The only other ringed bird recorded during my visit was a Mute Swan. I thought it was W34158 , which is blind in the right eye, but when I saw that this swan's eye was normal, I went and collected the camera. On checking the photos, this bird was Z91982 , which I last saw here on the 21st February 2016.
If this swan had been away to breed, then it was not successful, as there are no cygnets. Come to think of it, no ducklings have been seen here either so far this summer.
Mute Swan - Z91982 - Antrim Marina (10 Jun 2016)
|Tesco Warehouse, Antrim Town|
On my way to Antrim Marina, I stopped by the Tesco Warehouse, to check up on the Mediterranean x Common Gull pairing. Once again, there is no sign of them and the nest that they had built, is now completely wrecked.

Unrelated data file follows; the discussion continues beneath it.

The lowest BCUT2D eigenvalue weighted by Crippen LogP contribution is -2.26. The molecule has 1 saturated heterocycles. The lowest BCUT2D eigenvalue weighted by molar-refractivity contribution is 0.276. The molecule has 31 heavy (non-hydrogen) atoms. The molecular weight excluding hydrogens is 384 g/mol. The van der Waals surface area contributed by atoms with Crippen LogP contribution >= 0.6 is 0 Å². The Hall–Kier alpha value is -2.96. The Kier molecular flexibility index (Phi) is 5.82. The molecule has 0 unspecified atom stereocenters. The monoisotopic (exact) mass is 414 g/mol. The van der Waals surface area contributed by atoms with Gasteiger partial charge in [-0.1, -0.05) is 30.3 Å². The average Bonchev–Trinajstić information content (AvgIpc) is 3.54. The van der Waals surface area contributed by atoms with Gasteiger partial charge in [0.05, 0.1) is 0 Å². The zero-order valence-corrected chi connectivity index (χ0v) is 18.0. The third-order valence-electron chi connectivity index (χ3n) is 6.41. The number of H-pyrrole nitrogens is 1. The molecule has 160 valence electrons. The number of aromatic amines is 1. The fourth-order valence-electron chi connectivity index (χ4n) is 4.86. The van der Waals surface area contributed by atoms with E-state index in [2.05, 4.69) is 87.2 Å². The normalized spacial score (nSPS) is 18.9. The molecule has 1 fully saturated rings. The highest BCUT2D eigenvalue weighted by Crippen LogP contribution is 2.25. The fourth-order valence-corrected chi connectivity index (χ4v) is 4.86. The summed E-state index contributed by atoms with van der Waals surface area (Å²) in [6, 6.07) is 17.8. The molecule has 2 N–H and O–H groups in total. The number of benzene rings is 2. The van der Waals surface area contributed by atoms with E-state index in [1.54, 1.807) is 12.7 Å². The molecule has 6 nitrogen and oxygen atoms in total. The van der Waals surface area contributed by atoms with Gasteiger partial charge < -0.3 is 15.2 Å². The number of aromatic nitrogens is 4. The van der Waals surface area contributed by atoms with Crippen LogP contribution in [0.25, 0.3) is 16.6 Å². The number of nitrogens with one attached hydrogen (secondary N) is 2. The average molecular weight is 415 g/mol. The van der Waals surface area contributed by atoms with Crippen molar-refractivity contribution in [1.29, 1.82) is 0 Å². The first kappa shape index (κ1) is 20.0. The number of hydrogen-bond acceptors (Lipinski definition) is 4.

Scoping around what I could see of the rooftops, most of the Lesser Black-backed Gulls, now have chicks running about. I also noticed some of the Common Gulls also have chicks as well. I am planning to ring young Common Gull at Torr Head and on Rathlin Island and going by the size of these youngsters, I shall have to make visits to the sites fairly soon.
Lesser Black-backed Gulls with young - Tesco Warehouse, Antrim (10 Jun 2016)
|2nd Visit to Inch Island, County Donegal|
On Wednesday 8th June, a second visit was made to Inch Island in County Donegal, to ring terns and gulls. The Tern ringing party were Ken Perry, along with Richard Donaghey, Steven Fyffe, Marina Mulligan and Wildfowl Rangers Andrew Speer, Martin Burke and young Jack. The Gull ringing party were Adam McClure, myself and Ryan Lavery, who acted as scribe for us.
The Tern party 'metal-ringed' a further 154 Sandwich Tern chicks, to add to the 180 that were ringed last week. They also 'metal-ringed' 10 Common Tern chicks, the first so far this season, as these are slightly later nesting birds.